Reality Training: Patient packaging for nursing home to home transport
How should EMS prepare family to receive a loved one and package a patient for a nursing home to home discharge?
Incident Date: January 19, 2016
Many EMS agencies, private and public, as well as ambulance and wheelchair van companies provide nonemergent, BLS discharge for patients that are unable to self-transport.
What happened: The son of an elderly dementia patient posted his disappointment to Facebook about the poor packaging for his father and lack of communication he received about his father's discharge from a skilled nursing facility. Two images posted by Ross Leonardo show his father on a cot covered with a thin sheet and wearing a gown.
"This is how Manor care in West Deptford Twp. sent my father home," wrote Leonardo. "We received no phone call to verify if anyone was home the weather outside is 1°."
Leonardo wrote that they have previously had problems with ManorCare Health Services. Discharge papers indicating if Leonardo's father had eaten or received his medications were not sent home with the patient.
"Please share this (post) as many times until the right people see this and something gets properly addressed," wrote Leonardo. "We send our parents to places like this to be treated for Alzheimer's and dementia."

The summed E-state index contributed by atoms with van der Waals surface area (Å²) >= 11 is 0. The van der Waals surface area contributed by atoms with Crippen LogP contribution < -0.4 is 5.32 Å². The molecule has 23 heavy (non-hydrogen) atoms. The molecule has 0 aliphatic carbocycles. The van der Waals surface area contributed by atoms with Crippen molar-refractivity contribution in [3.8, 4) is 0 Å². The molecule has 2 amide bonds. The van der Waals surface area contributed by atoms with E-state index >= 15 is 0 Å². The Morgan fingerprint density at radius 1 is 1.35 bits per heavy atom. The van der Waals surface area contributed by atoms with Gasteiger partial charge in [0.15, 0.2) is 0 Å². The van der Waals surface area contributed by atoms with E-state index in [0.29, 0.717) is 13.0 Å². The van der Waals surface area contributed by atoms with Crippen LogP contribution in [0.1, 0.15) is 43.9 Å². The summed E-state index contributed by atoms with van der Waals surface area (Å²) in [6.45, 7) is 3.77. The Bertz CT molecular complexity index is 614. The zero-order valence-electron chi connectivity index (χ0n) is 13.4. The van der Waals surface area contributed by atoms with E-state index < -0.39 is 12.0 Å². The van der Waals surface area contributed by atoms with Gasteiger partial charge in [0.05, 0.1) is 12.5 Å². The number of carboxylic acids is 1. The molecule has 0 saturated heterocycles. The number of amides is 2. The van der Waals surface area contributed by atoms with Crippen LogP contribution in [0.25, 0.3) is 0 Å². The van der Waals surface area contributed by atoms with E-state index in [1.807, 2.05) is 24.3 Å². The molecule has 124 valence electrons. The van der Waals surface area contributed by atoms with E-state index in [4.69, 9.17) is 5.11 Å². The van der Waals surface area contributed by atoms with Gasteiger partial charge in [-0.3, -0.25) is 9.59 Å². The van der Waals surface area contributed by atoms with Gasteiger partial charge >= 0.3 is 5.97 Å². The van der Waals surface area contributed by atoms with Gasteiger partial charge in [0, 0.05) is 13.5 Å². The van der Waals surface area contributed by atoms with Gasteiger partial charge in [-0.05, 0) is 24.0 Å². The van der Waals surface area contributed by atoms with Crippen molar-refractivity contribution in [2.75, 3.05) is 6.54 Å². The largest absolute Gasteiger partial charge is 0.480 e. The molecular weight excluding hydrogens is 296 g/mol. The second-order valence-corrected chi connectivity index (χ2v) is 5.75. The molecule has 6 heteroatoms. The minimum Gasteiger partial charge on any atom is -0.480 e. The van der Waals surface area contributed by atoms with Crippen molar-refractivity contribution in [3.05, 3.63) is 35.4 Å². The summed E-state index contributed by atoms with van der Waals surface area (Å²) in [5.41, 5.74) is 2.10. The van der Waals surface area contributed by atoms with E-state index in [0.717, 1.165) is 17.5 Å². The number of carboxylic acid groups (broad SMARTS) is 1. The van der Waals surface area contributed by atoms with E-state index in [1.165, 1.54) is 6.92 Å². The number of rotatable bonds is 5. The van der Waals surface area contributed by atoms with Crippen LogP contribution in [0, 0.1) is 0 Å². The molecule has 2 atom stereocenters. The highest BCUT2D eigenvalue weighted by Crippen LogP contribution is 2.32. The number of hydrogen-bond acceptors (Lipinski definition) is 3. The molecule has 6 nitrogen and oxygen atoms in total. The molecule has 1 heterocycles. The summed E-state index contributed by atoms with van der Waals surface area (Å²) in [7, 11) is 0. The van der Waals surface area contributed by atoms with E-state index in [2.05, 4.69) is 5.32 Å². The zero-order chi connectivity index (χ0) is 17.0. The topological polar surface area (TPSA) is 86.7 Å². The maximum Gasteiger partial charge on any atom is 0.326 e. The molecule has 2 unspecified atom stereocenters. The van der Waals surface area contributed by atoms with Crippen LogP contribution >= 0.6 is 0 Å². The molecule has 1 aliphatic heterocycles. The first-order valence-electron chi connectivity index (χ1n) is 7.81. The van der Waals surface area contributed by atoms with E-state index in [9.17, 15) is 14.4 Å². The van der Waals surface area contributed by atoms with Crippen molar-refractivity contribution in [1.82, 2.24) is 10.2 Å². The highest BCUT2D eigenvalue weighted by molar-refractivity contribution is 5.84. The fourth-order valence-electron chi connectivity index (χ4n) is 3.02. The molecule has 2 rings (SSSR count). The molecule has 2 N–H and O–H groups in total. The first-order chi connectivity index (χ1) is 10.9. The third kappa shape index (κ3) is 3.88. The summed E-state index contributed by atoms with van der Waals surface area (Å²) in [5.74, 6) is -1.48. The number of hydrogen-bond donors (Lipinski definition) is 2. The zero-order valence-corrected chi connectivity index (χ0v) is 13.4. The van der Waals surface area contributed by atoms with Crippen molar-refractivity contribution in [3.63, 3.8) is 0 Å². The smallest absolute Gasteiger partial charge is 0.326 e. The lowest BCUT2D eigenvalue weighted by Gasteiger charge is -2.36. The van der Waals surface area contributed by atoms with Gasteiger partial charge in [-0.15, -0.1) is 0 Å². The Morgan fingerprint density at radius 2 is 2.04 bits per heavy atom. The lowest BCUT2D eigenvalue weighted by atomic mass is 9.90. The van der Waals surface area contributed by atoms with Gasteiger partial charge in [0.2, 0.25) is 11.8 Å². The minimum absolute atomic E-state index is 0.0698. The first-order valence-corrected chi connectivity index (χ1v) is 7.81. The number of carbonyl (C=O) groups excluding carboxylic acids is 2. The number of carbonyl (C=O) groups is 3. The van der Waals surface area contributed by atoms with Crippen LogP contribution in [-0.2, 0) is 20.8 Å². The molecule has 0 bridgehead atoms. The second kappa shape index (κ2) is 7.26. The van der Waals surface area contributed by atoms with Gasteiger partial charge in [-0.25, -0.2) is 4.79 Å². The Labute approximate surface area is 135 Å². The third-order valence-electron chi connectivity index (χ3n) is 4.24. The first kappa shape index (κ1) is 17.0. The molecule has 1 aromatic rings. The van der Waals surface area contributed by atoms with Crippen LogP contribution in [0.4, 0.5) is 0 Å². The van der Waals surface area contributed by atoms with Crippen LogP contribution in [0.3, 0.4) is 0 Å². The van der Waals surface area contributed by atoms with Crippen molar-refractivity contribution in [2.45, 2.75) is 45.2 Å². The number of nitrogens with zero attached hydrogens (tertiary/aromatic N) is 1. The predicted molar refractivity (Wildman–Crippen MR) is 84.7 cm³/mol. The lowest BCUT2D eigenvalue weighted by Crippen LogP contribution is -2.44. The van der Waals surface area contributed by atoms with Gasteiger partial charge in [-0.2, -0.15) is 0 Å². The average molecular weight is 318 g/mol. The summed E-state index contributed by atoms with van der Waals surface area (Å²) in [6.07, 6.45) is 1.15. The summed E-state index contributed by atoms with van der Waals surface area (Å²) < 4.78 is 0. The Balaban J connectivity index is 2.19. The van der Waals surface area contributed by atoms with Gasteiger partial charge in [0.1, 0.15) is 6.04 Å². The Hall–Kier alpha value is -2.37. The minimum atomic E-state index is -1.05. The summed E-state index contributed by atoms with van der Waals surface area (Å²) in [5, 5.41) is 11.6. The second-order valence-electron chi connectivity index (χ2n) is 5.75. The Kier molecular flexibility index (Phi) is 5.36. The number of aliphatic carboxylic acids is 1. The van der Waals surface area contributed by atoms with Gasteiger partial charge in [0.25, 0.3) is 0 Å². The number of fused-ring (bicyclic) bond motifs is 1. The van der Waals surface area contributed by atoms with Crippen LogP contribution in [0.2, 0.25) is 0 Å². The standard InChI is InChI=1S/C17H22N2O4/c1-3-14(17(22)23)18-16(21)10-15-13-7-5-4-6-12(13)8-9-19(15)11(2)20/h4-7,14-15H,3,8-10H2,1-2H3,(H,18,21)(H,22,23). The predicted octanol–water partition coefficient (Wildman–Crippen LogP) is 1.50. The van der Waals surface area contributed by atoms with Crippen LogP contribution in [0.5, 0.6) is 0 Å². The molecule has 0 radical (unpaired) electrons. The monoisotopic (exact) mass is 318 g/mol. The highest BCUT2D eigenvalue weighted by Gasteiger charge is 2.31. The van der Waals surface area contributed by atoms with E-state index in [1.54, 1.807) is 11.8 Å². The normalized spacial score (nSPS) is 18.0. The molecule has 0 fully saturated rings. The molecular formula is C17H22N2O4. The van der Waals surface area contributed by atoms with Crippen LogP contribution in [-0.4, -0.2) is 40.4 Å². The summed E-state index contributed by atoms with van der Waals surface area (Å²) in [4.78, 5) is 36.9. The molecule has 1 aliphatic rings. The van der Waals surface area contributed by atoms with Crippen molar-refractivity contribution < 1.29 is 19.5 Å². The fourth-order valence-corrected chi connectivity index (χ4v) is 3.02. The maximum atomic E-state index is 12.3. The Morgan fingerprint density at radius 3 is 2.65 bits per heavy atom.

Discussion: Best practices for patient packaging and family communication
If your agency does not provide hospital to home or SNF to home discharges broaden the scope of the questions to transports of dementia patients from home to hospital or SNF to hospital. The family's expectations for care and communication are unlikely to differ:
Discuss these questions about patient packaging and communication with your partner, company or squad.
1. How do you package patients for transport, especially when the weather is inclement, to ensure the patient is warm and comfortable?
2. What questions do you ask the staff discharging the patient to ensure the patient's family or home caregiver is ready to receive the patient?
3. In addition to the patient's most recent meal and medications what other patient history should EMS providers know or have access to before transporting the patient?
4. What would you do if you arrived at a home with a dementia patient and there was no one at the home to receive the patient?
Finally, there was an opportunity for the transporting agency — EMS or wheelchair van — to provide outstanding customer service by making sure the patient was well cared for during transport and the expectations of the family were met when dropping off the patient at home. There is an additional opportunity for the transporting agency, as well as the skilled nursing facility, to explain what happened, apologize and take action to prevent a future incident.
Share your answers to these questions and other tips for hospital to home and nursing home to home patient discharge transports in the comments.